Around 1200 BC, the great Hittite empire and Mycenaean Greece were swept into oblivion in a series of natural disasters and the ruinous march of the Sea Peoples. We call this period the Bronze Age Collapse.
While the empires of Assyria and Egypt endured the collapse, albeit in a much-reduced state, the world afterwards entered a dark age of sorts. Literacy vanished across Greece and the Hittite Empire, and the complex political infrastructure of the Bronze Age's heyday became a forgotten art. From this smoky aftermath new, smaller kingdoms gradually arose all around old Hittite and Greek lands.
In Greece, a people known as the Dorians came to the fore and flourished, many centuries later, as the Greeks of the Golden Age (think Athens, Plato, Pericles et al.)
In Anatolia - the vast old Hittite heartland - the Phrygians, the Carians and the Kingdom of Urartu rose to prominence.
But the Hittites had not vanished from history completely. In the last throes of the Bronze Age Collapse, a small group of Hittites (sensibly) fled their old lands, leaving behind their ancient capital of Hattusa and heading east in search of shelter.
They came to northern Syria, and specifically the river city of Carchemish - once a mere border viceroyalty of the Hittite throne, ruled by one of the king's cousins and far from the Anatolian heart of the empire. Now, the city was all that remained. Carchemish became - in effect - a life raft for Hittite culture and custom, preserving them through the Sea Peoples' devastations and the ensuing dark age.
Geographically, Carchemish made for a perfect safehaven - fortified, and shielded on one side by the River Euphrates, it had a reputation for being 'unbreakable'. Indeed, It had for centuries previously served as something of a Hittite border fortress and a perfect vantage point to guard a ford across the Euphrates and to watch for any military activity over on the (Assyrian) far banks.
More, sited over 100 miles from the Mediterranean coast, it was comfortably distant from the shore attacks of the Sea Peoples, and far enough up-country to be missed by the brunt of their later inland assaults.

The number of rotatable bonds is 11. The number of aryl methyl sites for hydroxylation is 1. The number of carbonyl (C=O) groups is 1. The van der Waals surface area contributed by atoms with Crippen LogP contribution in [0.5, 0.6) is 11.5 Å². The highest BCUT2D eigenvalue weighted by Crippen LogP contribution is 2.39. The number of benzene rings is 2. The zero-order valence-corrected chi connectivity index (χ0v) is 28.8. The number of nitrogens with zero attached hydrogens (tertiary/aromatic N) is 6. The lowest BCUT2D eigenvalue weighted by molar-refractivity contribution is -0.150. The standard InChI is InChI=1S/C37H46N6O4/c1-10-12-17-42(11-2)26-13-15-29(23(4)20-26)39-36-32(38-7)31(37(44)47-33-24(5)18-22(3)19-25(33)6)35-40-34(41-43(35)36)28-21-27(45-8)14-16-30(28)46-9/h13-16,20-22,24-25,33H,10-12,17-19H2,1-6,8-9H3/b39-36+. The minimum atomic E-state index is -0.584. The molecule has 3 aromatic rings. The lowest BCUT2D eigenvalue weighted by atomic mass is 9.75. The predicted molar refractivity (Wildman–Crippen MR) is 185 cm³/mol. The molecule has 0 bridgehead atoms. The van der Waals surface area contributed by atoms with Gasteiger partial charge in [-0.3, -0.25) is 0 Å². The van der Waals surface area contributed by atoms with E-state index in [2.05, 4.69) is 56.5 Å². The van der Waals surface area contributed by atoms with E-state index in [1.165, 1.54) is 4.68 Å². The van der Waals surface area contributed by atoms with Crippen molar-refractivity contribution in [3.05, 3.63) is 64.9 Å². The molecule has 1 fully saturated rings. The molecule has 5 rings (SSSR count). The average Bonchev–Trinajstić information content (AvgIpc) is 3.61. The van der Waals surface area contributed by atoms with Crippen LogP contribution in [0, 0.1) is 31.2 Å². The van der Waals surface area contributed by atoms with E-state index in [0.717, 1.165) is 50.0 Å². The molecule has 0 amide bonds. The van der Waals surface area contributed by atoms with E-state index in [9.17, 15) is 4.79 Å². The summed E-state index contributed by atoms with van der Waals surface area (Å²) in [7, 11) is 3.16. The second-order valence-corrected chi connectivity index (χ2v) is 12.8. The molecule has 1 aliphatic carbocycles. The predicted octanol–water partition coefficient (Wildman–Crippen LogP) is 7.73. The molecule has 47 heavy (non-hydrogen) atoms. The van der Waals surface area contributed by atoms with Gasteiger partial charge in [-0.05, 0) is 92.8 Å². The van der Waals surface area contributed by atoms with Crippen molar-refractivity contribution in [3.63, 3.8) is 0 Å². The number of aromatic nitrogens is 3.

This enclave of refugees did endure, and went on to form what we call the Neo-Hittite Kingdoms - a collection of allied mini-states. Indeed, circa 1100 BC - around one hundred years after the Sea Peoples had faded from the scene - the Assyrian King Tiglath-Pileser, refers to Ini-Tesub, the king of Carchemish, as a "King of Hatti" (in other words, the King of the Hittites). In another inscription, while passing through the city of Malatya - a good one hundred miles north of Carchemish - Tiglath-Pileser identifies it as being "in the land of Hatti", so the Hittite enclave had clearly expanded.
Some of the relief art found at Carchemish is quite striking - clearly a blend of the original Hittite style mixed with the artistic flair of their near neighbours (and eventual conquerors) the Assyrians. Examples can be seen below:
And of course, we soon arrive in the Biblical era, where the Canaanites, Abraham and Hebron, speak of a strange hill people in the near north. They describe these people as the "Sons of Heth" (Heth being the name of a patriarch amongst the hill tribes), or "The Hethites". Indeed, it is from this Biblical reference that we get our modern name "The Hittites" (the people we call Hittites actually referred to themselves as "The People of the Land of Hatti").
Hittite rule in that small northern Syrian kingdom did not last forever, eventually falling prey to the resurgent Assyrians by the 8th century BC. However, the echoes of their ancient culture remains to this day. Indeed, the Republic of Hatay ('Hatti') - the most southeastern province of modern Turkey and situated around Neo-Hittite lands - is but one quiet echo of the greatness that once prowled around Anatolia and Syria, some 3,000 years ago.
Gordon Doherty: writer, history fan, explorer.
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